< Earlier Kibitzing · PAGE 1 OF 3 ·
|Oct-29-12|| ||Phony Benoni: This may be amusing. There might be some solutions featuring ...Qg1#.|
|Oct-29-12|| ||Infohunter: Easy three-move mate; only obstacle consists in the necessity of tiptoeing around the g1-a7 diagonal.|
|Oct-29-12|| ||Infohunter: <Phony Benoni: This may be amusing. There might be some solutions featuring ...Qg1#.>|
How is that possible when White's Queen covers g1 once Black's Rook moves off e3?
|Oct-29-12|| ||andyatchess: yeh qg1 works too|
|Oct-29-12|| ||dick50: 40...Rxh3 to remove the only defender. 41 gxh3 (Kxh3 Qg3#)Qg3+ 42 Kh1 Qxh3#.|
|Oct-29-12|| ||Phony Benoni: <Infohunter> I just have a feeling some solvers may miss that detail.|
|Oct-29-12|| ||M.Hassan: Black has a Rook for a knight and a pawn.
|Oct-29-12|| ||Moonwalker: Qg1 would be mate if not for the knight on h3, so removing the defender with a rook which is already attacked twice 40...Rxh3. On 41.Kxh3 Qh1#, gxh3 and Qg1#.|
D'oh! As <Phony Benony> predicted, I forgot that g1 is covered by the white queen once the rook had moved. Not a good start of the week for me!
|Oct-29-12|| ||Eggman: Many, many years ago I falsely declared mate in a tournament game - and went on to lose, too. Embarrassing stuff!|
But I've gotten smarter ... I saw that White queen on a7 alright!
|Oct-29-12|| ||Patriot: 40...Rxh3+ 41.gxh3 Qg1# or 41.Kxh3 Qh1#
<Phoni Benoni>/<Moonwalker> - LOL, It's late so yes--I fell for it!
|Oct-29-12|| ||newzild: Nice to have an "easy" Monday puzzle which, as noted by <Phony Benoni>, has a sneaky little twist. Backward diagonal captures are among the hardest to visualise, and the fact that the Re3 blocks the diagonal adds to the trickiness.|
I usually solve Monday puzzles in a second or two, but this took me 10.
|Oct-29-12|| ||Marmot PFL: Not the easiest ever Monday, certainly.
Perhaps white thought he was getting 2 pieces for a rook, 20 Rxe4 Qxe4 21 Bxg7 Kxg7 22 Qxb4, but missed 21...Qb1+ 22 Kf2 Nd3+ 23 Ke3 Re8+ 24 Be5 de 25 Qxd3 Qxd3+ 26 Kxd3 e4+!
|Oct-29-12|| ||francis2012: xh3+! is crushing and White can't do nothing to stop the mate, it is either xh3 or gxh3, Black simply response with h1+#/g3+# and g1+#|
|Oct-29-12|| ||stst: Try:
42.Kh3 Nf1 dis+#
|Oct-29-12|| ||Gypsy: <francis2012: Rxh3+! is crushing and White can't do nothing to stop the mate, it is either Kxh3 or gxh3, Black simply response with Qh1+#/Qg3+# and Qg1+#>|
All is well, except for the <Qg1> bit. (That loses to QxQ, of course.) Instead Qh3# works.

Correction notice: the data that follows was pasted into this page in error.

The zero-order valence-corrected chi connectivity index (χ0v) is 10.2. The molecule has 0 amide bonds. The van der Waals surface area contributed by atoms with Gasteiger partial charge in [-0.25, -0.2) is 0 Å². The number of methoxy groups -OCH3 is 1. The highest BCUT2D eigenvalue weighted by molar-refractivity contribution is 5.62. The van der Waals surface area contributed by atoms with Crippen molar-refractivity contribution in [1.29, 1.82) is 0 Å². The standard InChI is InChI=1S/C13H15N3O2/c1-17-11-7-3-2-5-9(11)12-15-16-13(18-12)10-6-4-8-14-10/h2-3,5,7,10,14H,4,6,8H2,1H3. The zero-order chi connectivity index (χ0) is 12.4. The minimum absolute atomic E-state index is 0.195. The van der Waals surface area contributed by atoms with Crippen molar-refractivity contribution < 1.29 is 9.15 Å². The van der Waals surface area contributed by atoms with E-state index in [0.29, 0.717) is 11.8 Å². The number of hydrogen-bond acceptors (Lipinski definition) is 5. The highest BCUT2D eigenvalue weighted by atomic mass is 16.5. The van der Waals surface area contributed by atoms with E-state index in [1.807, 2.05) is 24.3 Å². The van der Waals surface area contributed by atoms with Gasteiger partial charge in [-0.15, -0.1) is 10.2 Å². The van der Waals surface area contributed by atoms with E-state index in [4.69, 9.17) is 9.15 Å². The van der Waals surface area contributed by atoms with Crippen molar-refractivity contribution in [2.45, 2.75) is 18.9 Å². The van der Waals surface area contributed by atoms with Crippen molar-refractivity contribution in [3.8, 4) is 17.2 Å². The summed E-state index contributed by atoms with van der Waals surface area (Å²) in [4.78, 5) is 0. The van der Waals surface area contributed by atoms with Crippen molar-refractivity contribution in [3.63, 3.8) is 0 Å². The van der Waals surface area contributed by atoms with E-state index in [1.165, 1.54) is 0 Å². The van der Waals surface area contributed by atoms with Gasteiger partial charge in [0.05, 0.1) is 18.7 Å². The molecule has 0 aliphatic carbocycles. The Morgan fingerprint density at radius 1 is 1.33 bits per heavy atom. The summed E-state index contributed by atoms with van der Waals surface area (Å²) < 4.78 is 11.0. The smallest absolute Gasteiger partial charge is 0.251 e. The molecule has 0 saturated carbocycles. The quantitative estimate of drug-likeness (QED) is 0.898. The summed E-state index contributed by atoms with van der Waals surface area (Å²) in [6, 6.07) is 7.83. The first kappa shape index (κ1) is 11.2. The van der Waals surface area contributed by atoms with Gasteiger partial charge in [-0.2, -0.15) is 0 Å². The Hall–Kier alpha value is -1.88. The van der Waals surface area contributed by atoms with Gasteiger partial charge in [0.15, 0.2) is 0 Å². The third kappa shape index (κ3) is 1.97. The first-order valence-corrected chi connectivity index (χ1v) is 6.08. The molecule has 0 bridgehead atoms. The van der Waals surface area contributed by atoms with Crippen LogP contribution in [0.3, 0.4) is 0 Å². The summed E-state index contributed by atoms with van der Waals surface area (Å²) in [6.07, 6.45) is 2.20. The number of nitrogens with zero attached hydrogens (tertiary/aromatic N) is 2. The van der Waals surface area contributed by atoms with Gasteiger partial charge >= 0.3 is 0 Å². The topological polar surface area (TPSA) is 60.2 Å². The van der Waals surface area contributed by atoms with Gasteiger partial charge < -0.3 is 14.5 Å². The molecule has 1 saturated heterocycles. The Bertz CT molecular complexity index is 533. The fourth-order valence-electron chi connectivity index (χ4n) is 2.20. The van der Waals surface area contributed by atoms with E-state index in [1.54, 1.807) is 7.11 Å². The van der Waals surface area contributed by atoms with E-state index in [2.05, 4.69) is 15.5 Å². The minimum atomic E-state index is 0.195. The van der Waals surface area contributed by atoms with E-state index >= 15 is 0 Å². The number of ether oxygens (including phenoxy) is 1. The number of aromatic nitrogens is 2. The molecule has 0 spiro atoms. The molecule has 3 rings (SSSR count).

|Oct-29-12|| ||bachbeet: Got it. No Q sac this Monday.|
|Oct-29-12|| ||nalinw: stst: Try:
42.Kh3 Nf1 dis+#
Aha - in line (A) White has
|Oct-29-12|| ||whiteshark: What an event was <DPMM>?|
|Oct-29-12|| ||diagonalley: <phoney benoni> : <moonwalker> : <patriot> : drat... and double drat i also overlooked that sneaky WQ... must... try... harder|
|Oct-29-12|| ||paavoh: Right <Phony>, that was the initial square for me too but then "wait a sec"!
A slight hiccup in my thought process, but eventually got it before checking the solution.|
|Oct-29-12|| ||Moonwalker: <Patriot> and <diagonalley>: glad I'm not alone in the Qg1 "mate" line! Big-ups for your honesty, too!|
<Phony Benoni>: you've been around this site longer than all three of us, I suspect you've seen this happen more than once!
On that note, I also suspect <Once> will treat us to a tale of deceipt, ignorance or just plain chess blindness!
|Oct-29-12|| ||captainandrewwiggins: >>Phony Benoni: This may be amusing. There might be some solutions featuring ...Qg1#.|
I believe mistakes should be made only once in chess. any more and we make ourselves to be fools, returning back again to the vomit.
those of us who take it more seriously would repeat visualising white's discovered attack on g1 once the black rook moves with many many other examples, so that such a detail cannot be missed in future.
i confess that it eluded me, but took solace in the fact that i haven't trained myself to look for it. how then can i expect myself to see it? and not willing to spend time on it, i cannot hope for too much better in future.
|Oct-29-12|| ||Eggman: I remember a GM who was analyzing with Anand, and he was bemused when in one particular line Anand advocated putting a bishop near the far corner of the board (say, QN8) because the opponent might blunder and forget it was there.|
I wonder if this puzzle would have been more or less difficult to solve if we'd been looking from Black's perspective?
|Oct-29-12|| ||morfishine: <40...RxN+ 41.gxh3 Qg3+ 42.Kh1 Qxh3 mate>|
<Phony Benoni> Like you said, the Queen on <a7> is tripping up a number of solvers: I wonder how many scalps she'll garner before the days over? I feel fortunate to have spotted her
|Oct-29-12|| ||Cibator: <newzild: Backward diagonal captures are among the hardest to visualise >|
Quite right - here's an amusing example from a game of mine many years ago:
click for larger view
Having just blundered a P at b3, I decided to "blunder" another and set a rather crude trap - which my opponent fell into:
21.Rb1 Qxa3? 22.Bxe7 Re8 23.Qxe5
His double-take on seeing this was something to savour. Of course, 23. ... dxe5? 24.Bxa3 (the dreaded backward diagonal capture!) loses a piece. So now instead came 23. ... Qxd3 24.Qxd6 Bf5 25.Rbc1 a5 26.Qf6, and White soon achieved unavoidable mate threats at g7.
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